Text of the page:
For 99 years, the land speed record – the highest speed recorded by a person using a vehicle on land – rose steadily. But since the ThrustSCC vehicle, driven by Royal Air Force pilot Andy Green, reached 763 miles per hour while driving across the Black Rock Desert in 1997, nobody has been able to surpass it.
With ensuing efforts plagued by financial issues, is it possible that 763mph remains the fastest land speed ever recorded?
NASA places the speed of sound at approximately 761mph. When, on October 15, 1997, Andy Green broke his own existing land speed record (LSR) set just three weeks earlier, he became the first man to drive a vehicle faster than the speed of sound. The remarkable achievement remains the benchmark for all LSR enthusiasts. It also highlights the rapid advancement that took place during the 20th century.
The first LSR was acknowledged in 1898 when Frenchman Gaston de Chasseloup-Laubat revved his electrically powered Jeantaud car up to 39.24mph. By 1904, Louis Rigolly had topped 100mph, the speed demons now employing internal combustion engines in pursuit of the record.
Then, throughout the early 20th century, the LSR kept rising incrementally. Attempts became more regulated when the Association Internationale des Automobile Clubs Reconnus (rebranded as the Fédération Internationale de l’Automobile, or FIA, in 1947) and Fédération Internationale de Motocyclisme (FIM) established rules in 1924. At first, to qualify for the FIA record you needed to complete two passes in opposite directions (to negate wind) with a maximum of 30 minutes between runs, across a racing surface with a gradient no larger than 1%, with a timing gear accurate within 0.01sec, and all cars had to be wheel-driven.
The rules evolved slightly over the next forty years, with separate LSRs held by the FIA and FIM, until controversy arose in the summer of 1963. On August 5, American Craig Breedlove drove a three-wheeled, turbojet-powered vehicle across the Bonneville Salt Flats in Utah. In a vehicle called Spirit of America, Breedlove reached 407mph.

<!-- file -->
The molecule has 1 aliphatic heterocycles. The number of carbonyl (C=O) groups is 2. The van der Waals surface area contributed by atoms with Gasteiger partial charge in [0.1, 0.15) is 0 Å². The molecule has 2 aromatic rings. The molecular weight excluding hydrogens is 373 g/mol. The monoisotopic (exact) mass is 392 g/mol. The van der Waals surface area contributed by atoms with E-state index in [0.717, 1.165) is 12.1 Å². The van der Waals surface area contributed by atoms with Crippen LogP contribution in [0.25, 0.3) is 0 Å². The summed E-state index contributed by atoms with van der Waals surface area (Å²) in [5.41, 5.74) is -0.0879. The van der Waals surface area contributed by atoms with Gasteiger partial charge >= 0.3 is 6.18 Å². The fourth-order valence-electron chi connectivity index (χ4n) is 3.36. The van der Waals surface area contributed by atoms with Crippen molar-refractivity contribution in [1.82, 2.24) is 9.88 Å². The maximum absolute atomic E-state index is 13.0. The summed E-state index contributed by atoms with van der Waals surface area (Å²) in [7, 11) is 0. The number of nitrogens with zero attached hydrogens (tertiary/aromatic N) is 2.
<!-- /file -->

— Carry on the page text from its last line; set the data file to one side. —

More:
Despite being the fastest speed, this was not recognized as the LSR by the FIA as it broke two of their existing rules: having only three wheels and not being wheel-driven. The FIM developed a non-wheel-driven classification and awarded the Spirit of America the LSR as a three-wheel motorcycle.
The controversy raged on until December 11, 1964, when FIA and FIM officials came together in Paris. They agreed to recognize a single LSR as the highest speed recorded by either organization, reached by a vehicle running on any number of wheels, and whether wheel-driven. Since then, every LSR has been achieved in a non-wheel-driven vehicle. Only British driver Donald Campbell surpassed the 400mph mark in a wheel-driven vehicle, which he did in July 1964, during the LSR impasse.
The turbojet-powered cars evolved rapidly. By November 1965, Breedlove had reached 600mph in the Spirit of America – Sonic 1. He was in a fierce rivalry with Art Arfons and his Green Monster vehicle. Arfons set three different records, between 1964 and 1965, Beedlove retaking the LSR each time, before eventually prevailing with his Sonic 1.
Progress then slowed down. A rocket-propelled vehicle took the record in 1970, but it was not until a Rolls Royce turbofan engine in the 1990s that the LSR took another large leap. The ThrustSCC was controlled by former RAF fighter jet pilot Andy Green and became the first vehicle to reach 700mph on September 25, 1997. Just 20 days later, the same vehicle set the 763mph LSR over the course of a mile, breaking the speed of sound in both north and south directions.
Green was heavily involved in a project known as Bloodhound. It aimed to surpass the record and reach 1000mph during the 2000s, however went bankrupt in 2018. It was temporarily saved by Ian Warhurst, but last year he too announced he was stepping away from the project and wanted to sell the car.
Speaking to Autoweek, Warhust said: “I’ve not got the choice but to let somebody else have a go at it. I can’t put my hand in my pocket and pull out another £8m.”
There are still hopes for a wealthy benefactor or re-enthused sponsors to invest in Bloodhound, which uses a combination of jet and rocket propulsion, but with the project offering little financial guarantee and no other vehicle currently capable of coming close, it’s unclear if and when the LSR will ever be broken again.